By creating a town center at the Delphi site in Oak Creek, city planners and consultants would basically be building a downtown from scratch.
That’s how Mayor Dick Bolender and others described it at a public meeting Monday on the project, attended by more than 100 people at the Oak Creek Community Center.
The centerpiece of the town center? A new City Hall and public library, an idea that has been bandied about for months and is now part of the recommended plan for Delphi.
But it’s far from official. The Common Council has the final say – despite several requests for a referendum – and aldermen have been mixed on keeping those buildings at Puetz and Howell or moving them to the former Delphi property, near the intersection of Drexel and Howell.
A vote is expected to come in December.
Meanwhile, reaction was also mixed to the town center proposal Monday. Primary concerns centered on traffic congestion as well as the cost to taxpayers.
Components of the plan
The Delphi property, at 85 acres, would allow for several different uses.
According to the plan unveiled Monday, to the east of the City Hall and library would be retail along a “walkable Main Street.”
The type of retail would largely be determined by market conditions, but officials expect restaurants and small- to medium-sized shops to be a part of it. A space for a farmer’s market was also included.
To the west is housing; likely, some combination of condominiums and apartments. A large park and public greenspace is planned for the southwest part of the property.
Officials stressed that the plan was very preliminary and that many changes will likely be made. The design presented to the audience was intended to be a starting point for conversation.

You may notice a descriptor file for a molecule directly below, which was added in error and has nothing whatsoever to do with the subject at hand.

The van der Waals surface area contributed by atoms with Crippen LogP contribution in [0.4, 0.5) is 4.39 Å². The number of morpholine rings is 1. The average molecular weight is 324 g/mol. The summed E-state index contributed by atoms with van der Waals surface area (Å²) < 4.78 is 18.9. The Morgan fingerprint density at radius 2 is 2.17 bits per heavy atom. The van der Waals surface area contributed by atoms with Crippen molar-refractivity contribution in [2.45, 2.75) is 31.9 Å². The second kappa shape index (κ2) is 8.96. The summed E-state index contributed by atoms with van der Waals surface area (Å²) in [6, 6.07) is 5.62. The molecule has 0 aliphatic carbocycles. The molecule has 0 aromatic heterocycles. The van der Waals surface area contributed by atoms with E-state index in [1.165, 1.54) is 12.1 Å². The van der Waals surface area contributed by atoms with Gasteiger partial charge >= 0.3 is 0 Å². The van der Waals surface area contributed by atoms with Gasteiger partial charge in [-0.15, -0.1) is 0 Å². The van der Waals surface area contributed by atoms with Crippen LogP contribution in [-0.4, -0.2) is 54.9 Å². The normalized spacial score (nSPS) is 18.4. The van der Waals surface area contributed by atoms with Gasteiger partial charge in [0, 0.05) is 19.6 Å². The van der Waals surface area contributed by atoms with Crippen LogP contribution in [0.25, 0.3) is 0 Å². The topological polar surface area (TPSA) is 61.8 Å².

Comments and questions from the crowd were a mixed bag of support and skepticism.
Resident Bill Randall said that he wasn’t comfortable with the proposal largely because he didn’t trust the process.
“I don’t trust people that put things like this out for us and they say all the right sounding words and we’re supposed to accept it like they’re experts,” he said during a question-and-answer session. “I think there needs to be a lot more input from citizens in the community … I think you better think twice before walking in lock-step with this idea.”
Resident Patty Edwards was one of several who wanted information on parking and traffic flow.
“I used to work near Glendale and near the Bayshore Town Center. Although that’s a nice area, I don’t like shopping there primarily because of the traffic patterns,” she said. “It’s sometimes dangerous with the traffic.”
Before any plans move ahead, a comprehensive traffic study will be done to cut down on any traffic-related problems, said Jerry Franke, president of Wispark LLC, which owns the Delphi property.
While the plans may look nice, officials expect it will take years before significant progress is made on driving businesses toward the Delphi site.
What is more immediate is the future of the City Hall and library. If the council next month approves the move, a new library and City Hall could be occupied by 2014, City Administrator Gerald Peterson said.